Trent Richardson trade: The post-24 hour mark leaves the picture a little bit clearer on the Browns intentions

David Richard-USA TODAY Sports

Blow away the shock and smoke, the Browns are loading up a team for the future, which is exactly what they did when they traded down in 2011.

Roughly 24 hours have passed since the biggest trade of the NFL this season. The aftermath of dealing the third pick of the 2012 draft for a likely bottom-half pick of the 2014 draft has shown Browns fans hopping off Trent Richardson's bandwagon, and other fans tired of another year of rebuilding.

As far as the Colts go, it would seem they’re dying to set up a play action passing game, and that’s tough to do with Ahmad Bradshaw and that one former No. 1 RB who basically hasn’t done anything in the league (Donald Brown). The Colts are a very young team with cap space next year and a very cheap QB the next two years after this one (and a player option for the fifth, which there’s zero chance he sees). It’s a smart move, but…..

BUT……

Why is Cleveland willing to take a loss to get rid of the guy they spent last year getting healthy to get him on the field? Are you going to tell me your first year head coach – a guy who’s won exactly zero games and has scored 16 points in his last eight quarters of football – knows already he cannot make the consensus third overall pick of LAST YEAR into enough of a player you need to deal him two weeks into the year for absolutely no gain in the 2013 season?

I’m not buying it. At least not from that perspective.

My initial thought was Richardson must be facing a suspension, or something pretty bad happened internally. It makes no sense otherwise, unless I’m to believe Browns fans who legitimately feel the team is now tanking the season.

Hard to argue though, isn’t it? Brandon Weeden dislocating his finger before a Week 3 game against the Minnesota Vikings is hardly the reason a franchise should blow itself up midseason. It’s an odd situation, but the replacement of a starting quarterback with a back-up who hasn’t played doesn’t seem to hurt or help the Browns in this game. The Browns have had ample reasons to commit personnel suicide over the last decade, why now?

They have to have a plan. Every team has a plan, though. The new regime in Cleveland's plan appears to be aggressive in the short-term, yet, leaning on hope and promise in the long-term.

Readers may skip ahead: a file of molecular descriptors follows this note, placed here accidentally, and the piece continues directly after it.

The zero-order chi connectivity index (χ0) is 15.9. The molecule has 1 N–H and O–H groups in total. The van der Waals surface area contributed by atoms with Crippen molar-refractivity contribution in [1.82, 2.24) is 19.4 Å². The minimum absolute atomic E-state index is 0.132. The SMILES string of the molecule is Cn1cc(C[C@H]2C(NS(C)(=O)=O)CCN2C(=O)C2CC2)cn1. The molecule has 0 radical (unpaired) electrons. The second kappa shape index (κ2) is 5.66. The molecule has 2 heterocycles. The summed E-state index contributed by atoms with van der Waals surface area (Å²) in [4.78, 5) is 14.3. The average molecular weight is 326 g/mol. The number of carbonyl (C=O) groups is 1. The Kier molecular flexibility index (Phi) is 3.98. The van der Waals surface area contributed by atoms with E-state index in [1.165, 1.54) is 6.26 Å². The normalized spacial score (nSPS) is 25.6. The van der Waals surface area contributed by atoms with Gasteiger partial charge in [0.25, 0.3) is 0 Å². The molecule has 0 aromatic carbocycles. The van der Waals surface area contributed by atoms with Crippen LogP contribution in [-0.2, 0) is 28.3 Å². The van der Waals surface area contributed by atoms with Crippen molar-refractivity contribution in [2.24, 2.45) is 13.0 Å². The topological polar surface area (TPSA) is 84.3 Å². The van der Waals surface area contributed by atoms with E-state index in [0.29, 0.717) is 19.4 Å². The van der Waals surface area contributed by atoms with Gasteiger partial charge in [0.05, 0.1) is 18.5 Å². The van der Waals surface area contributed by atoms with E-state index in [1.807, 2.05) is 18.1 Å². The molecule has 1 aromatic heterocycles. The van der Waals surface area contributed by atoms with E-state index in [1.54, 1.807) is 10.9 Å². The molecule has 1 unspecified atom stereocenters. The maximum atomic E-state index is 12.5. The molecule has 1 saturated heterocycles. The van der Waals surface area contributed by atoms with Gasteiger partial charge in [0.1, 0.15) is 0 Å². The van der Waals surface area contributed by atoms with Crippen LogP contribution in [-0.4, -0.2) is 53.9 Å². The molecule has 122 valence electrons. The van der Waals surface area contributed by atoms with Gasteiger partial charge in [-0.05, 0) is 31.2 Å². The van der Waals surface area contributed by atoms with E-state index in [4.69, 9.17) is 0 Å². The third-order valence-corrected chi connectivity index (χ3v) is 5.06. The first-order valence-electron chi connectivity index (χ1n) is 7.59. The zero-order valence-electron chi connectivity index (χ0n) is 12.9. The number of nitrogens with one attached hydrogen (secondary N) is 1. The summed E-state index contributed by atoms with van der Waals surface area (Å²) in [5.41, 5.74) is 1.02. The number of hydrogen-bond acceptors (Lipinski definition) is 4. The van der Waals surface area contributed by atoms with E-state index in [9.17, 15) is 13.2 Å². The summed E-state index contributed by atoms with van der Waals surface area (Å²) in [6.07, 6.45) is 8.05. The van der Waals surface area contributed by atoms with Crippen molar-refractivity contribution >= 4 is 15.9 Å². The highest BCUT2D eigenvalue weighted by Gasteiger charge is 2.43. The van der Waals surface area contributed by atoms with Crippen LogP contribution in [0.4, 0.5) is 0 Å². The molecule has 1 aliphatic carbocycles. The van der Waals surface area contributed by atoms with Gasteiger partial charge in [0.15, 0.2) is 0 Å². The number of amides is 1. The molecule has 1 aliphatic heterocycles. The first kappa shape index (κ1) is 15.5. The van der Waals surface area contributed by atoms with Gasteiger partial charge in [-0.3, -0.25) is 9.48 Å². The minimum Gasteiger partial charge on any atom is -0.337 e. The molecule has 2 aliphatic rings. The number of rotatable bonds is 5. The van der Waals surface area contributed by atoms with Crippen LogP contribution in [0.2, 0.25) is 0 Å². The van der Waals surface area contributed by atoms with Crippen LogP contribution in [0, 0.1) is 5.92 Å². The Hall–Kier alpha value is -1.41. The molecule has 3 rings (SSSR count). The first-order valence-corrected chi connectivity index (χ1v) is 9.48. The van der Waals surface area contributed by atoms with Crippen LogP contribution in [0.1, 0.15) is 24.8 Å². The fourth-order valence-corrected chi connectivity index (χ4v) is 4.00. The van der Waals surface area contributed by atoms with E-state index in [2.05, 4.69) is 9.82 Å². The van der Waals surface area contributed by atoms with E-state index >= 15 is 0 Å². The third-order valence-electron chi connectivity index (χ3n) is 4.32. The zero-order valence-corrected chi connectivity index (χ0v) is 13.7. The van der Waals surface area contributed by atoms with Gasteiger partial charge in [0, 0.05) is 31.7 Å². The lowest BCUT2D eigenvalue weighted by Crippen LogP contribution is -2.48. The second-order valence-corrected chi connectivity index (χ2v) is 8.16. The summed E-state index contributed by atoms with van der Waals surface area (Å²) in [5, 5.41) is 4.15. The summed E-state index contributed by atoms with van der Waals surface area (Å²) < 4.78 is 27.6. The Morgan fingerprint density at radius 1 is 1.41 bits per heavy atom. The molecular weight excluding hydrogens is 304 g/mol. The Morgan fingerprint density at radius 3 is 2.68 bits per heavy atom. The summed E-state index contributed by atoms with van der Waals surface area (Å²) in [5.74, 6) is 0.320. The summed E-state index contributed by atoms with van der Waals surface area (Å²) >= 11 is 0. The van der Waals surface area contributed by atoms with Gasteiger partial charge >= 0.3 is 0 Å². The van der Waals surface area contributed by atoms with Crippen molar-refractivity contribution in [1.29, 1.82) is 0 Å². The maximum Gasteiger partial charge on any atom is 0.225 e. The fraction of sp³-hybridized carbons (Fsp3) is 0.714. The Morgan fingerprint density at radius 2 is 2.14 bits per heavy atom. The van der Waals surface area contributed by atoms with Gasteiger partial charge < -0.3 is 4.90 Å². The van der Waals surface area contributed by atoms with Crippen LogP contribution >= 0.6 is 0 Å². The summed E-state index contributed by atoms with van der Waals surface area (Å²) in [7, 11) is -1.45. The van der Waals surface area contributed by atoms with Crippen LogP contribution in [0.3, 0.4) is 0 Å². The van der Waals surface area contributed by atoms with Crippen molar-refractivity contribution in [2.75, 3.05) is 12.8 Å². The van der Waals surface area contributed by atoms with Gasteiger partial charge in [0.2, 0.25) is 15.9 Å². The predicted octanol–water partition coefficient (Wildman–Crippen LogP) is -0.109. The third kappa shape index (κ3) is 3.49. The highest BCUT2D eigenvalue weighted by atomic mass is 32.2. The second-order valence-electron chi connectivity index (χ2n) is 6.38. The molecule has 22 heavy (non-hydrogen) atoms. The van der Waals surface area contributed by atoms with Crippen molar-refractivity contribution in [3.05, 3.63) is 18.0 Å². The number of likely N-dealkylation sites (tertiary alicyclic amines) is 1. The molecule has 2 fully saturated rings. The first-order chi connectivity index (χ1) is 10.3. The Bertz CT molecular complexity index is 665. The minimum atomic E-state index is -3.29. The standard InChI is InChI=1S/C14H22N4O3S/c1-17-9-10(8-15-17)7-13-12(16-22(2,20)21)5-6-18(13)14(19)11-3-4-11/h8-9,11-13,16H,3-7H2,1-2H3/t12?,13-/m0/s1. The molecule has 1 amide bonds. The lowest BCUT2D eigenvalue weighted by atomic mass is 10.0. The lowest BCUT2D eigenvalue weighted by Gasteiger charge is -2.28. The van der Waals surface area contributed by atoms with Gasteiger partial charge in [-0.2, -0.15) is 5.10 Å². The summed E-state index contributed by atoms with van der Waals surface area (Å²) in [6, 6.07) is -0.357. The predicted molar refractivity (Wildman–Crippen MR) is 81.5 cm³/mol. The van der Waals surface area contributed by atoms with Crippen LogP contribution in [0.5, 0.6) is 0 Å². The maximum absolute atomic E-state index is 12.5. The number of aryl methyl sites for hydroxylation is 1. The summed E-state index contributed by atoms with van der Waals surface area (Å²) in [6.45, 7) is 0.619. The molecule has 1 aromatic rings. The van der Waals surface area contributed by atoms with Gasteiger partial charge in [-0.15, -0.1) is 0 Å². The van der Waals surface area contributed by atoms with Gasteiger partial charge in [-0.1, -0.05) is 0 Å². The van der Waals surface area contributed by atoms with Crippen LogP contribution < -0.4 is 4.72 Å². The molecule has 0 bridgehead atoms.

Draft picks don't mean squat if you don't know how to make them. While there's something to be said about the success of team president Joe Banner in previous roles, former president Mike Holmgren had a track record that excited Browns fans too. The Browns were roughly the same as they were before Holmgren inherited the team, and Holmgren was the one who drafted Richardson.

To be fair, Richardson was doubted by basically no one. He was the consensus third or fourth best player in the 2012 Draft. That hasn't held up over the last 18 games, but this isn't JaMarcus Russell either. At least not yet.

Still, very few would have anticipated he would have been traded so quickly into his career, even if it isn't off to the greatest of starts. Perhaps the expectations are ultimately what skews his results, fair or unfair.

I laughed at the time when the comparisons to Adrian Peterson were flying around, and I don’t think Richardson’s all that great of a player, but considering a first round pick used on a running back is currently getting teams players like Rashard Mendenhall, Donald Brown, Mark Ingram (another Alabama RB…hmmm…) and Felix Jones, getting a young one with three-down ability and a dirt cheap contract for what probably will be a 21-24 pick is probably a smart move for the Colts. They’ve got a great young nucleus, and they have what the Browns do not – a franchise QB.

Perhaps the Browns want to not only do everything they can to be in a position to draft Teddy Bridgewater out of Louisville with their own pick, but know how desperate the Jaguars are for a player at that same position, they need to be able to load up on picks in case they finish with the third or fourth pick…again.

We certainly haven't heard the last of this. The Browns don’t need to trade away young running backs in order to finish with the top pick. They lose just fine on their own. Most owners don’t have the foresight to destroy whatever shred of trust their fan base may have in them in order to get a bottom half pick in the first round of a draft that’s nine months away, especially when 14 games are still left to be played. Those 14 games are now going to be played with a running back (Bobby Rainey) the Ravens cut in favor of a second fullback.

Two fullbacks on one active roster is about as rare as a white cover cornerback. Still, considering his track record, I’m going to trust Ozzie Newsome’s evaluation of talent over that of Browns GM Michael Lombardi.

Indianapolis won’t run a huge amount anyway. Andrew Luck is too good to share the ball. Richardson will be back there basically as an option to go to if Luck sees something in pre-snap. Fantasy-wise, he may get the ball at the goal line, and if he actually stays healthy for once (another issue he’s had) he could be a pretty decent back (1,200 yards, eight TDs).

What I do know is all the people who drafted him in Fantasy Football were really mad Sunday but now, are now very happy.

As your typical bitter Fantasy owner, I’m just hoping the Bills decide C.J. Spiller, after two games, isn’t in their future plans and he gets traded to New England. Yesterday at about 3:30 p.m. I would have laughed at the sheer stupidity of such a thought. As usual, we have the Browns to thank for changing our thought process on what puzzling decisions really are.

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